A Better Learning Platform

There is a story (probably apocryphal) that shortly after the Soviet Union collapsed, a fax arrived at the office of The Economist. “Dear sirs,” it read, “Now that Ukraine is independent capitalist country, we wish to create stock market in Kiev, and earnestly hope you will help by answering questions.

  1. How many chairs will we need?
  2. What then?”

I’m reminded of this joke almost every time a new learning management system or course creation platform shows up. They all allow people to create courses or to enrol in existing ones, and they all have message boards and ways to create assignments or share work (depending on how dirigste they are). And they’re all created by people who are passionate about education; it’s what they don’t have that depresses me:

  1. There’s nothing in their course creation guides about modern evidence-based teaching practices, or about effective learning strategies. I don’t expect a software project to teach this stuff, but it should at least mention it and explain how it incorporates those ideas, just like cooking sites give at least a passing nod to nutritional science.

  2. All of their options for sharing knowledge would be instantly recognizable to someone from the early 1990s. (Slack is just IRC is just the old Unix talk utility…) There are dozens of other ways for people to share knowledge, and dozens of effective teaching techniques that could be implemented online but never have been.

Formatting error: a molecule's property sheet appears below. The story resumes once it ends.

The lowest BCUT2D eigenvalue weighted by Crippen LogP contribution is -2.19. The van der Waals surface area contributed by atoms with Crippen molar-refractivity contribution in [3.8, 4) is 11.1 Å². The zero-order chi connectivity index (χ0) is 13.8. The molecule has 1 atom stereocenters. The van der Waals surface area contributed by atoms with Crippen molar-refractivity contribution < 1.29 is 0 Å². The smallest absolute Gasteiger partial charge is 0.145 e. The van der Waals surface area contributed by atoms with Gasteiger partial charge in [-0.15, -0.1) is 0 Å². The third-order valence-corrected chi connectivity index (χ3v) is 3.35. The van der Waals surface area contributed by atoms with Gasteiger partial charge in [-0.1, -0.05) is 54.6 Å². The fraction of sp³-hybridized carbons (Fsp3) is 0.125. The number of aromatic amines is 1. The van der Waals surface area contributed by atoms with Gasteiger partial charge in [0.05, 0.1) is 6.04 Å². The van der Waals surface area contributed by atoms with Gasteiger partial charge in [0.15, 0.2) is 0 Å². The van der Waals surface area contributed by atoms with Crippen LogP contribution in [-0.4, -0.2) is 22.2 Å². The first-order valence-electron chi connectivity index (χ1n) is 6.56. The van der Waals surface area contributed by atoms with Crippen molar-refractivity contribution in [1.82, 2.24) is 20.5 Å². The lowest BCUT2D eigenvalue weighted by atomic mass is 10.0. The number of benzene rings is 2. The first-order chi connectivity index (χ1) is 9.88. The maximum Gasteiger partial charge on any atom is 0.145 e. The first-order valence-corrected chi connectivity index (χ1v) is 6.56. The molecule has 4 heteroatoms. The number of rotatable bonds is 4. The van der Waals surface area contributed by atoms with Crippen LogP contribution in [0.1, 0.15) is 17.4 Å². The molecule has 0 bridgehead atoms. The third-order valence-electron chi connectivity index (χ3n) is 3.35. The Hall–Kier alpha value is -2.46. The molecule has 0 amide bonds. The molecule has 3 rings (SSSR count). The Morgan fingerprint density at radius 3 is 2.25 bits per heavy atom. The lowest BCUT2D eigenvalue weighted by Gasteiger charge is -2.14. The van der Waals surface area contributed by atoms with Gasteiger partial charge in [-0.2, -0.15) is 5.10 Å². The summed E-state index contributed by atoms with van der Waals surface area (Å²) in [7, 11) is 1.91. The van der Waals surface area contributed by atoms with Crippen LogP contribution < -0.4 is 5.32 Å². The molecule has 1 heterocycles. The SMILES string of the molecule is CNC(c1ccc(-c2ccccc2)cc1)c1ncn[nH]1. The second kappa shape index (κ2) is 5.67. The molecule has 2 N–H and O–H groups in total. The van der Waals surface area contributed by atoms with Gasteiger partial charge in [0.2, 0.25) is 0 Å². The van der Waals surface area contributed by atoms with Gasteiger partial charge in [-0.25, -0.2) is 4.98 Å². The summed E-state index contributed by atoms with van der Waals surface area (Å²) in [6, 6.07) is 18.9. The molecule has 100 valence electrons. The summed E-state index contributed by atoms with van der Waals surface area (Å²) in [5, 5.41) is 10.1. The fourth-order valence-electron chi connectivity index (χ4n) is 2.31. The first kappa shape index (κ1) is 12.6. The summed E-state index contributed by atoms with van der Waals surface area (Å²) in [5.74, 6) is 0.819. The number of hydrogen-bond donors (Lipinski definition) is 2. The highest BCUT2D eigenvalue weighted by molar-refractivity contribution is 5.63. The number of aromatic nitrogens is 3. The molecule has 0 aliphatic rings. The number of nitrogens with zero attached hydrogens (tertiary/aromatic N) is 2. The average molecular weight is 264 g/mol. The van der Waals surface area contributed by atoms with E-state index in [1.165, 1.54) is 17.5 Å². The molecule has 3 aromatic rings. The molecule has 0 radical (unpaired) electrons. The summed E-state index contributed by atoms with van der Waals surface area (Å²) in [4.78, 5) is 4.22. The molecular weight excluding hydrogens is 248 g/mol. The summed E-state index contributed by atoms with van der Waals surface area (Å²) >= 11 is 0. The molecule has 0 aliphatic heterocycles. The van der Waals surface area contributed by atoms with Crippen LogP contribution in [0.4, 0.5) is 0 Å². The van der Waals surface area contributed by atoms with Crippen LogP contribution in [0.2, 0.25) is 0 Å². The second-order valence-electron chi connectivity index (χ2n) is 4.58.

3. Most of them allow course creators to label their offerings with keywords but go no further than that. Structured glossaries can help make materials more findable and more connectable, and are just one of the many techniques that every trained librarian is familiar with (but most programmers aren’t).

  4. Most provide the same handful of tired options for creating exercises when so many other approaches are available in general and for coding.

  5. They invariable have a “one explanation fits all” model for course design, even though every programmer I know would be helpless without sites that provide a chorus of explanations.

  6. Shared annotation is going to have as much impact on teaching as video conferencing, and has been around long enough that there’s no excuse not to have integrated it.

I believe very strongly that technology can make teaching and learning more effective and more accessible. I believe just as strongly that if programmers want that to happen, they have to learn a few things about education that they won’t have picked up simply by sitting in other people’s classes. I’m really, really glad some programmers care enough about teaching to create platforms to support it; I just wish I could do more to help them make platforms that would actually make a difference.

In the wake of posts about Shopify's support for white nationalists and DataCamp's attempts to cover up sexual harassment
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